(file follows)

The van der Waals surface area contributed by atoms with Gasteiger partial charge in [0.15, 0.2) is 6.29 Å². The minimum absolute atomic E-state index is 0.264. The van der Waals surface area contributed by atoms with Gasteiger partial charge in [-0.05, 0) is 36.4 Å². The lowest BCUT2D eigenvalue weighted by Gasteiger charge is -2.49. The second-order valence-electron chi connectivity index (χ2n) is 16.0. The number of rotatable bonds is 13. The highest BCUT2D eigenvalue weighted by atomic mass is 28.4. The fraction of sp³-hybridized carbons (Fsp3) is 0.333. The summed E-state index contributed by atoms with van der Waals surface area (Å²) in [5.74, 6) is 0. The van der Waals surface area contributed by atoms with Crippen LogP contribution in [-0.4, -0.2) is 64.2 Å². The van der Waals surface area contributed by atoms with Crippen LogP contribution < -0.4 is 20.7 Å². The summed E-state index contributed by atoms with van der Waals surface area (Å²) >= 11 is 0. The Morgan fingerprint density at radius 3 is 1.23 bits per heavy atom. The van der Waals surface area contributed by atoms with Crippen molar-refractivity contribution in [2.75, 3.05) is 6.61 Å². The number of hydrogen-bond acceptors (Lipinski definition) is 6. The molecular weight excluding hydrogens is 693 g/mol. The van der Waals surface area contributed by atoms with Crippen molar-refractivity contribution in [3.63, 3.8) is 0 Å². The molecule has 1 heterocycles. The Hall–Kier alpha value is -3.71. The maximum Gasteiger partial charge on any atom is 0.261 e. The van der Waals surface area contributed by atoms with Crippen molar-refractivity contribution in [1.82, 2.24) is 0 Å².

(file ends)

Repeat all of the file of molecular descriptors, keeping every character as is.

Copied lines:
The van der Waals surface area contributed by atoms with Gasteiger partial charge in [0.15, 0.2) is 6.29 Å². The minimum absolute atomic E-state index is 0.264. The van der Waals surface area contributed by atoms with Gasteiger partial charge in [-0.05, 0) is 36.4 Å². The lowest BCUT2D eigenvalue weighted by Gasteiger charge is -2.49. The second-order valence-electron chi connectivity index (χ2n) is 16.0. The number of rotatable bonds is 13. The highest BCUT2D eigenvalue weighted by atomic mass is 28.4. The fraction of sp³-hybridized carbons (Fsp3) is 0.333. The summed E-state index contributed by atoms with van der Waals surface area (Å²) in [5.74, 6) is 0. The van der Waals surface area contributed by atoms with Crippen LogP contribution in [-0.4, -0.2) is 64.2 Å². The van der Waals surface area contributed by atoms with Crippen LogP contribution < -0.4 is 20.7 Å². The summed E-state index contributed by atoms with van der Waals surface area (Å²) >= 11 is 0. The Morgan fingerprint density at radius 3 is 1.23 bits per heavy atom. The van der Waals surface area contributed by atoms with Crippen molar-refractivity contribution in [2.75, 3.05) is 6.61 Å². The number of hydrogen-bond acceptors (Lipinski definition) is 6. The molecular weight excluding hydrogens is 693 g/mol. The van der Waals surface area contributed by atoms with Crippen molar-refractivity contribution in [3.63, 3.8) is 0 Å². The molecule has 1 heterocycles. The Hall–Kier alpha value is -3.71. The maximum Gasteiger partial charge on any atom is 0.261 e. The van der Waals surface area contributed by atoms with Crippen molar-refractivity contribution in [1.82, 2.24) is 0 Å².